Lost in all the, "the Nationals are better off not gutting their roster" talk which followed the Milwaukee Brewers' acquisition of now-former Kansas City Royals' right-hander Zack Greinke here and elsewhere, is the fact that D.C. GM Mike Rizzo was willing to make the deal and would have if the 27-year-old one-time Cy Young award-winner hadn't used his no-trade clause to block a move to the nation's capital's Nats. Zack Greinke would be a Washington National right now. Washington was one of 15 teams the pitcher contractually had the right to say no to, and according to reports from SI.com's Jon Heyman which were later confirmed by MLB.com's Bill Ladson, that's just what Greinke did. The Nationals made the best offer, or at least the one that Kansas City's general manager Dayton Moore liked best, but the deal Greinke signed with the Royals ultimately allowed him some power to determine his destination and he used it to avoid being dealt to Washington.
"Royals had been talking about getting RHP Drew Storen, SS Daniel Espinosa, others from #nats, but Greinke said no to Washington," SI.com's Jon Heyman (@SI_JonHeyman) wrote on Twitter shortly after the deal between Kansas City and Milwaukee became official Sunday morning, "Greinke rejected Nats but accepted Brewers [because] he believes Milwaukee can win sooner, I hear. Also said to like city." Milwaukee-Wisconsin Journal-Sentinel writer Tom Haudricourt in a blog post yesterday entitled, "Nationals opened door for Brewers", wrote of how Brewers' GM Doug Melvin, "jumped in the breech to acquire [the] right-hander," but only, "after Greinke nixed a proposed trade to Washington," which depending on your sources could have included Espinosa, Storen, pitcher Jordan Zimmermann, catching prospect Derek Norris, or potential future outfielders Michael Burgess or Destin Hood. (Yes, someone mentioned Hood.)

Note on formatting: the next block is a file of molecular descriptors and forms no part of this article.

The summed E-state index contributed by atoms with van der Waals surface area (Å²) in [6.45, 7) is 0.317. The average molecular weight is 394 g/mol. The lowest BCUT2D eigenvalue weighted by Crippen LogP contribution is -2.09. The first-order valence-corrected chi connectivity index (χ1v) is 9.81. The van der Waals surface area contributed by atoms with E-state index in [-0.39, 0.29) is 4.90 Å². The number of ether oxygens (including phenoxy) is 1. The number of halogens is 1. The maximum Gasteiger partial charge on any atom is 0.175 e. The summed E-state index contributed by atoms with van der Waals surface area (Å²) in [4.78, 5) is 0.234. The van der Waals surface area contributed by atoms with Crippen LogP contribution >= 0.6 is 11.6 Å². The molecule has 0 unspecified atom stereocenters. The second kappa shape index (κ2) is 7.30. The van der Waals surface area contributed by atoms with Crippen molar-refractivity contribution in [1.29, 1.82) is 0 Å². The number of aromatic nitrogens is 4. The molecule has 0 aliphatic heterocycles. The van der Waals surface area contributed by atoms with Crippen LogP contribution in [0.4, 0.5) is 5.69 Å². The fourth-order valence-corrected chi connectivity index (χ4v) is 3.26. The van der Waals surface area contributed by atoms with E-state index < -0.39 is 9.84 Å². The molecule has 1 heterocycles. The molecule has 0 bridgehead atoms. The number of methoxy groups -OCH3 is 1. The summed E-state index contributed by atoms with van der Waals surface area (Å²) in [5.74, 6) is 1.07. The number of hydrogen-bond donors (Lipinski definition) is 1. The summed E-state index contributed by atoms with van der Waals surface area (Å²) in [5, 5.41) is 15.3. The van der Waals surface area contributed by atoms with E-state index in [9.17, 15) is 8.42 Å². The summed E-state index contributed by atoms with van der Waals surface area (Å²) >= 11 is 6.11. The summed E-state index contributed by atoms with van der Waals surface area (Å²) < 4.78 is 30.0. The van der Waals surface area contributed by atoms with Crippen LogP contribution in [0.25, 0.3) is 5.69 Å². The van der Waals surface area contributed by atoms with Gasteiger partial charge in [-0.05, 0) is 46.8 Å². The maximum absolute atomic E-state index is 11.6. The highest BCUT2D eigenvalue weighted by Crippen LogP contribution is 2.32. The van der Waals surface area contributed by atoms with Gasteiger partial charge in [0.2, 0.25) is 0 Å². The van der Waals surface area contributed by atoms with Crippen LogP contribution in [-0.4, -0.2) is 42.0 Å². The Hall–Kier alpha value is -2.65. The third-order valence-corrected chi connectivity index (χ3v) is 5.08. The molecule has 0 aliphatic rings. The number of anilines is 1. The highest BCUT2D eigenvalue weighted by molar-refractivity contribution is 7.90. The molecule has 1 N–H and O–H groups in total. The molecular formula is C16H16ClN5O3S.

After a career of losing in Kansas City, the Royals' '02 no.1 overall pick reportedly saw the Brewers as a more competitive team, with a chance of making a run at the post season in the near future. "Apparently," the Journal-Sentinel's Mr. Haudricourt wrote, Greinke must have, "...figured Washington was not on the verge of doing so, and I think most baseball people would agree." The 27-year-old right-hander had to look no further than the Nats' skipper Jim Riggleman if he wanted to know how the Nats view the own prospects for future success.
In a late October interview with 106.7 The Fan in DC's Mike Wise Show w/ Holden Kushner, the Nationals' manager told the shows hosts when asked (as recounted by Washington Post D.C. Sports Bog writer Dan Steinberg in a post entitled, "Riggleman: Nats will make move by mid-'12"), that with recent success in the draft and the continued improvement of the prospects already on the roster, "'I think that by the middle of the year '12, [the Nats] ballclub could really be putting some pressure on the rest of the division.'" Which is exactly what Greinke said he didn't want to wait for in Missouri.